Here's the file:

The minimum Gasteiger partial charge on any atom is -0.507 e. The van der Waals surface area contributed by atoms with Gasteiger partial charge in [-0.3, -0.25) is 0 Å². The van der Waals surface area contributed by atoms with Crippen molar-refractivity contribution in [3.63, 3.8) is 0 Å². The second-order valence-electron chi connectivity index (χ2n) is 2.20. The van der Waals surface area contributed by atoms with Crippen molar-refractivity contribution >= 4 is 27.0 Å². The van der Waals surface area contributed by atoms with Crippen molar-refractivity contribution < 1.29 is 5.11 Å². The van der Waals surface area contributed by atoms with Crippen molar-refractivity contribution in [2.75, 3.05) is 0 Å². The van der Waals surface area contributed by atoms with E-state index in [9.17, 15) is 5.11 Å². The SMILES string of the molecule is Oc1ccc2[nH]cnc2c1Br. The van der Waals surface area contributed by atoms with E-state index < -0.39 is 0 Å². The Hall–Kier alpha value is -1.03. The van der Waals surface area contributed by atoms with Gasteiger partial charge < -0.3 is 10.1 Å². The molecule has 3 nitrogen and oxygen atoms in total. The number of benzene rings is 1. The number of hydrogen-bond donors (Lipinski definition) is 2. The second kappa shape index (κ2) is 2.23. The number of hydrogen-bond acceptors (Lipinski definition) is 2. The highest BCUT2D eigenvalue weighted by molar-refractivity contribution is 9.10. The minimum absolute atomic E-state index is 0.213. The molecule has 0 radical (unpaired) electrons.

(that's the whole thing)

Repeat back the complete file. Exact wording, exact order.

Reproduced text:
The minimum Gasteiger partial charge on any atom is -0.507 e. The van der Waals surface area contributed by atoms with Gasteiger partial charge in [-0.3, -0.25) is 0 Å². The van der Waals surface area contributed by atoms with Crippen molar-refractivity contribution in [3.63, 3.8) is 0 Å². The second-order valence-electron chi connectivity index (χ2n) is 2.20. The van der Waals surface area contributed by atoms with Crippen molar-refractivity contribution >= 4 is 27.0 Å². The van der Waals surface area contributed by atoms with Crippen molar-refractivity contribution < 1.29 is 5.11 Å². The van der Waals surface area contributed by atoms with Crippen molar-refractivity contribution in [2.75, 3.05) is 0 Å². The van der Waals surface area contributed by atoms with E-state index in [9.17, 15) is 5.11 Å². The SMILES string of the molecule is Oc1ccc2[nH]cnc2c1Br. The van der Waals surface area contributed by atoms with E-state index < -0.39 is 0 Å². The Hall–Kier alpha value is -1.03. The van der Waals surface area contributed by atoms with Gasteiger partial charge < -0.3 is 10.1 Å². The molecule has 3 nitrogen and oxygen atoms in total. The number of benzene rings is 1. The number of hydrogen-bond donors (Lipinski definition) is 2. The second kappa shape index (κ2) is 2.23. The number of hydrogen-bond acceptors (Lipinski definition) is 2. The highest BCUT2D eigenvalue weighted by molar-refractivity contribution is 9.10. The minimum absolute atomic E-state index is 0.213. The molecule has 0 radical (unpaired) electrons.